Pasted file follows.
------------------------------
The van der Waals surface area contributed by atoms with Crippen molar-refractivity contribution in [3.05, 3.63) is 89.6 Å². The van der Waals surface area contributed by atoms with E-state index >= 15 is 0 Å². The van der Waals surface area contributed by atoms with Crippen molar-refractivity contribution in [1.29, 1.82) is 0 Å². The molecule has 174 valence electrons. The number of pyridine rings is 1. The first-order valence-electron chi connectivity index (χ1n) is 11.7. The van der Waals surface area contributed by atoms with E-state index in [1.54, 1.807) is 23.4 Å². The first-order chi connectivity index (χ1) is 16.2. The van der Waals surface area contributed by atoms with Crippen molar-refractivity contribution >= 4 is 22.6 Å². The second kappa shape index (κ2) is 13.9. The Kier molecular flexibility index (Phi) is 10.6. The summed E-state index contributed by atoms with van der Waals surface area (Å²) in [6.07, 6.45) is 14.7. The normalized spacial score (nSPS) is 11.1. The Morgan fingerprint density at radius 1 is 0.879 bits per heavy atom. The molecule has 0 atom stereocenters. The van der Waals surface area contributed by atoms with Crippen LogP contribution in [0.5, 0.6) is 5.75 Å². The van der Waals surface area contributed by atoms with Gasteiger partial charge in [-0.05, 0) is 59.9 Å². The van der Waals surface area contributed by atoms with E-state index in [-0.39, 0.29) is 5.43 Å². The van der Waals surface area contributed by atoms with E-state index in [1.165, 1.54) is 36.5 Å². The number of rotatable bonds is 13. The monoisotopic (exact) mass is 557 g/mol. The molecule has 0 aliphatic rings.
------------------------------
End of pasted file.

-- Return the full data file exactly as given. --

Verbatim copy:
The van der Waals surface area contributed by atoms with Crippen molar-refractivity contribution in [3.05, 3.63) is 89.6 Å². The van der Waals surface area contributed by atoms with E-state index >= 15 is 0 Å². The van der Waals surface area contributed by atoms with Crippen molar-refractivity contribution in [1.29, 1.82) is 0 Å². The molecule has 174 valence electrons. The number of pyridine rings is 1. The first-order valence-electron chi connectivity index (χ1n) is 11.7. The van der Waals surface area contributed by atoms with E-state index in [1.54, 1.807) is 23.4 Å². The first-order chi connectivity index (χ1) is 16.2. The van der Waals surface area contributed by atoms with Crippen molar-refractivity contribution >= 4 is 22.6 Å². The second kappa shape index (κ2) is 13.9. The Kier molecular flexibility index (Phi) is 10.6. The summed E-state index contributed by atoms with van der Waals surface area (Å²) in [6.07, 6.45) is 14.7. The normalized spacial score (nSPS) is 11.1. The Morgan fingerprint density at radius 1 is 0.879 bits per heavy atom. The molecule has 0 atom stereocenters. The van der Waals surface area contributed by atoms with Crippen LogP contribution in [0.5, 0.6) is 5.75 Å². The van der Waals surface area contributed by atoms with Gasteiger partial charge in [-0.05, 0) is 59.9 Å². The van der Waals surface area contributed by atoms with E-state index in [-0.39, 0.29) is 5.43 Å². The van der Waals surface area contributed by atoms with E-state index in [1.165, 1.54) is 36.5 Å². The number of rotatable bonds is 13. The monoisotopic (exact) mass is 557 g/mol. The molecule has 0 aliphatic rings.